It is not the strength of your faith but the object of your faith that actually saves you.
― Timothy Keller
Scripture: Genesis 49.33
When Jacob finished commanding his sons, he drew up his feet into the bed and breathed his last and was gathered to his people.
Reflection: Going Home
By Steven Dilla
There is a brutal reality to death which cannot be softened. When his father Jacob dies, we read that, “Joseph threw himself on his father and wept over him and kissed him.” Old age may make death more expected, but nothing makes it less heartbreaking.
Joseph had been robbed of his best years with his father—reconnecting only as an adult. When he first heard Jacob was nearing Egypt, Joseph raced out in his chariot to meet him along the way.
Reunions are meant to be joyous occasions. At their best, they are times when loved ones gather to reminisce, laugh, and feast. In this case, the beloved was restored to his family. Jacob and Joseph’s reunion was filled with the triumph of a father and son, once separated by what seemed like forever, now reunited.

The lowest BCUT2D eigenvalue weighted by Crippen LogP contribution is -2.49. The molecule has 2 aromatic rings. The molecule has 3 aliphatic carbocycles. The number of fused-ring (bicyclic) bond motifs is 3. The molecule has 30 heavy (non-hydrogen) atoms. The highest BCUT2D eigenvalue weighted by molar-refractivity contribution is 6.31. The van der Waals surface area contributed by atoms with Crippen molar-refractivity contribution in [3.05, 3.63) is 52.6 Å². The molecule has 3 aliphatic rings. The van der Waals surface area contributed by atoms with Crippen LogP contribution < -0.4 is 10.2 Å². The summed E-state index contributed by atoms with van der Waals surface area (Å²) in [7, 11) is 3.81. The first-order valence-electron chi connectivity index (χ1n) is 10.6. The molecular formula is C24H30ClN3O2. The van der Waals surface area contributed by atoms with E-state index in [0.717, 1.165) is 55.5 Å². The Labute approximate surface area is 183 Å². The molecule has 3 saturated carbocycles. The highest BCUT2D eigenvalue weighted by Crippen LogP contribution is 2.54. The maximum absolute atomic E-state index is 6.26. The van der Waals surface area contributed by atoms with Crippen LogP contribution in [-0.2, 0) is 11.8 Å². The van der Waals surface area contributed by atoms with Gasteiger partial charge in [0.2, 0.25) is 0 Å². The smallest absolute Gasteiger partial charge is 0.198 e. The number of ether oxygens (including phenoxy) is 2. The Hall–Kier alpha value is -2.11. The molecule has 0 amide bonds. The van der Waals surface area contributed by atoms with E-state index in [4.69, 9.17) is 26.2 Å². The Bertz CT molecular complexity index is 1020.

The revelation at Jacob’s death, that he, “was gathered to his people” is not simply a Hebrew euphemism. This is one of the first images scripture reveals about the afterlife. Like what Joseph felt when he fell headlong into his father’s arms on the road to Egypt, death, for the faithful, is a reunion of inexpressible joy.
Death may be present reality, but time is not eternity. 2 Corinthians observes that Christians are, “sorrowful, yet always rejoicing.” Now death; soon life.
Even Jesus wept at a funeral—yet death did not get the last word—he called Lazarus from the grave. Resurrection is a fundamentally relational concept in the scriptures. It restores holistic life to body and soul, relationship, and integrity to community once fractured.
No wonder the prophets of the New Testament would rejoice at the image of the resurrection as the great banquet of heaven. Together we shall delight in new life, knowing that whatever joy we experience as we reunite with friends and family will seem infinitesimal in comparison to the triumph of living in harmony with our Father.
Prayer: The Request for Presence
Gladden the soul of your servant, for to you, O Lord, I lift up my soul. — Psalm 86:4
– From The Divine Hours: Prayers for Springtime by Phyllis Tickle.